- Treatment of tissue inflammation with prednisone for 5 to 10 days with expected side effects of increased water consumption, urination and appetite
- Treatment of the parasite by killing it with an anti-parasitic drug. Some of these like fenbendazole are very safe. Others (high dose ivermectin) are more likely to cause side effects in about 5 to 10 percent of pets.
Aelurostrongylus abstrusus Treatment
- Fenbendazole (Panacur) for 10 days
- Ivermectin for 3 days to 5 days.
Paragonimus kellicotti Treatment
- Fenbendazole (Panacur) for 10 days
- Praziquantel (Droncit) every 8 hours for 2 days
- Albendazole every 12 hours for 10 to 20 days
- Ivermectin two treatments, 2 weeks apart
Capillaria aerophilia Treatment
- Fenbendazole (Panacur) for 10 days
- Albendazole for 10 to 20 days
- Ivermectin one or two doses
Home Care for Feline Lungworms
Optimal treatment for the cat with lungworms requires a combination of home care and professional veterinary care. Follow-up can be critical. Administer all veterinary prescribed medication and be certain to alert your veterinarian if you are experiencing problems treating your cat.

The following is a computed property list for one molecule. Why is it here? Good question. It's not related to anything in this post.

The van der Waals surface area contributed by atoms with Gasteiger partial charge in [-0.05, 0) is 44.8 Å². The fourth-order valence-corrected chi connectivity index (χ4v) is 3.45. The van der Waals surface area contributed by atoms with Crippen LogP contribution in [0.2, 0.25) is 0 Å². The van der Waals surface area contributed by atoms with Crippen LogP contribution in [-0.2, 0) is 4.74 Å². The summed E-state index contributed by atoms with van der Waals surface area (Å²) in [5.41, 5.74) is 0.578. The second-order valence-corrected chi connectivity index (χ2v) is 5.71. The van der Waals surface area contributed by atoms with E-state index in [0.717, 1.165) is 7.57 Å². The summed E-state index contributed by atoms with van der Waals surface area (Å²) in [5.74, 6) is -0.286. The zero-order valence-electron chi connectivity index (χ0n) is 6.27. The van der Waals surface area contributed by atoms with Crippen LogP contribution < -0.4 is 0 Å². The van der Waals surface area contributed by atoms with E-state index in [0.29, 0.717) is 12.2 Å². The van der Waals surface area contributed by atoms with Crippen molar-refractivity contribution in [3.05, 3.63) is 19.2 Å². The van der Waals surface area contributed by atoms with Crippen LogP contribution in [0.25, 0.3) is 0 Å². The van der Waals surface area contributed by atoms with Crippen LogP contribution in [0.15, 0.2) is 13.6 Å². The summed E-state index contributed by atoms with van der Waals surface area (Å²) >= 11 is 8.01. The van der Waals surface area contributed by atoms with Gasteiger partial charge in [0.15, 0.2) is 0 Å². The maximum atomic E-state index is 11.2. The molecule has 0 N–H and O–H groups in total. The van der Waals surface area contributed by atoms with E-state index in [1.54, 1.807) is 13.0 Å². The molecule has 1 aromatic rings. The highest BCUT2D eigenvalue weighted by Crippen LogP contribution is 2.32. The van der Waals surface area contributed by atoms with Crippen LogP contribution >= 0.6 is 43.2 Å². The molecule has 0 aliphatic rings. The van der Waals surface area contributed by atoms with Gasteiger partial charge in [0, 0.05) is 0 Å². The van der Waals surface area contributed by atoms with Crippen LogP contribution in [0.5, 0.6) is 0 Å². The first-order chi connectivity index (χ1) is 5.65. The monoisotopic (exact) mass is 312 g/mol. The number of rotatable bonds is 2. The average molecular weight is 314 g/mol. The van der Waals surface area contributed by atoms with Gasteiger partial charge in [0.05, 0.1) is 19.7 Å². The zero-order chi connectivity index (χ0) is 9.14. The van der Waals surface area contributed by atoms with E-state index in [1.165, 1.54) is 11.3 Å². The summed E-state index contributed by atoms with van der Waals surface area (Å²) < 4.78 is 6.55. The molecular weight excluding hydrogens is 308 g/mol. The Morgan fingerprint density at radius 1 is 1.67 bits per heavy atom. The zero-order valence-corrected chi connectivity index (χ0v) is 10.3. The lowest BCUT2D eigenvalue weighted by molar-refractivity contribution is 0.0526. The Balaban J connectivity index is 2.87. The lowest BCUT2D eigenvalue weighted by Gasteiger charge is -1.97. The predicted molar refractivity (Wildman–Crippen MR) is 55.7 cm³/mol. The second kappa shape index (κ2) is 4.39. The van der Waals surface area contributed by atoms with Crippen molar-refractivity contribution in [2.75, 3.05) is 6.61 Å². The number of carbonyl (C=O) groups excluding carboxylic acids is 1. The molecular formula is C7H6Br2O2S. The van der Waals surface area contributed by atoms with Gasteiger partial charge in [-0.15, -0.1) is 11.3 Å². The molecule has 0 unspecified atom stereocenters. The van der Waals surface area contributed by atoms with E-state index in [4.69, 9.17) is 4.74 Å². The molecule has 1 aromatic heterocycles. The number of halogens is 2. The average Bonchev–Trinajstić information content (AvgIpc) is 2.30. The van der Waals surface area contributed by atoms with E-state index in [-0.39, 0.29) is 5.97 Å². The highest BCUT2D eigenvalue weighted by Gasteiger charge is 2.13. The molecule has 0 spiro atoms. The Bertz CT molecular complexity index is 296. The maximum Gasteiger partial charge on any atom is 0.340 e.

Minimize chance of reoccurrence by eliminating exposure to host. Prevent your cat from predatory (hunting) or scavenging infected crayfish or snails.
Repeat Chest X-rays are suggested in about two and 4 weeks to assess improvement. Recheck a fecal sample to monitor for further development of larvae or ova in 2 to 4 weeks.
The prognosis is good for full recovery, unless the problem has been ignored or untreated for many months (or years) in which case permanent lung scar tissue may form. If severe changes have occurred to the lungs, a residual cough may be present.